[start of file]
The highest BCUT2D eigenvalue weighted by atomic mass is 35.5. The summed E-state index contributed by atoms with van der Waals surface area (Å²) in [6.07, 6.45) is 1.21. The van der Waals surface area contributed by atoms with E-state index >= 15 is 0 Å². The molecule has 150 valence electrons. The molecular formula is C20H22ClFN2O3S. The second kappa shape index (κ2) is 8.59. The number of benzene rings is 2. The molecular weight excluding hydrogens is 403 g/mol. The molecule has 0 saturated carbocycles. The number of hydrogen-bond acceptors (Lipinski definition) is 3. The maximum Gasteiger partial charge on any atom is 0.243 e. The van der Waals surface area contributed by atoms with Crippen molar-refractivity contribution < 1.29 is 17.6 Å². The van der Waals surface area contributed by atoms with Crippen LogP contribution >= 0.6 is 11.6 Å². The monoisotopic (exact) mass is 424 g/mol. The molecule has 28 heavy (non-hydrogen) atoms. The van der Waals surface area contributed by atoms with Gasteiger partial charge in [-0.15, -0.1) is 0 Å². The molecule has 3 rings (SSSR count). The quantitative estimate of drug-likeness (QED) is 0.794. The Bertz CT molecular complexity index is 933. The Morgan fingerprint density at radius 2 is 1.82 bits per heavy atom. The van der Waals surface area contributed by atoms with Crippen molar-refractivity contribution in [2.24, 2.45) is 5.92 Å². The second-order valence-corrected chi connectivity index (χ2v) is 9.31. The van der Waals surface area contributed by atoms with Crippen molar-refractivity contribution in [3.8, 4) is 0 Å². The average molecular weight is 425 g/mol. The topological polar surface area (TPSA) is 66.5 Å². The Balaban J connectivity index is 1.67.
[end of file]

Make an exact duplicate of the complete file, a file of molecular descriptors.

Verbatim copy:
The highest BCUT2D eigenvalue weighted by atomic mass is 35.5. The summed E-state index contributed by atoms with van der Waals surface area (Å²) in [6.07, 6.45) is 1.21. The van der Waals surface area contributed by atoms with E-state index >= 15 is 0 Å². The molecule has 150 valence electrons. The molecular formula is C20H22ClFN2O3S. The second kappa shape index (κ2) is 8.59. The number of benzene rings is 2. The molecular weight excluding hydrogens is 403 g/mol. The molecule has 0 saturated carbocycles. The number of hydrogen-bond acceptors (Lipinski definition) is 3. The maximum Gasteiger partial charge on any atom is 0.243 e. The van der Waals surface area contributed by atoms with Crippen molar-refractivity contribution < 1.29 is 17.6 Å². The van der Waals surface area contributed by atoms with Crippen LogP contribution >= 0.6 is 11.6 Å². The monoisotopic (exact) mass is 424 g/mol. The molecule has 28 heavy (non-hydrogen) atoms. The van der Waals surface area contributed by atoms with Gasteiger partial charge in [-0.15, -0.1) is 0 Å². The molecule has 3 rings (SSSR count). The quantitative estimate of drug-likeness (QED) is 0.794. The Bertz CT molecular complexity index is 933. The Morgan fingerprint density at radius 2 is 1.82 bits per heavy atom. The van der Waals surface area contributed by atoms with Crippen molar-refractivity contribution in [2.24, 2.45) is 5.92 Å². The second-order valence-corrected chi connectivity index (χ2v) is 9.31. The van der Waals surface area contributed by atoms with Crippen molar-refractivity contribution in [3.8, 4) is 0 Å². The average molecular weight is 425 g/mol. The topological polar surface area (TPSA) is 66.5 Å². The Balaban J connectivity index is 1.67.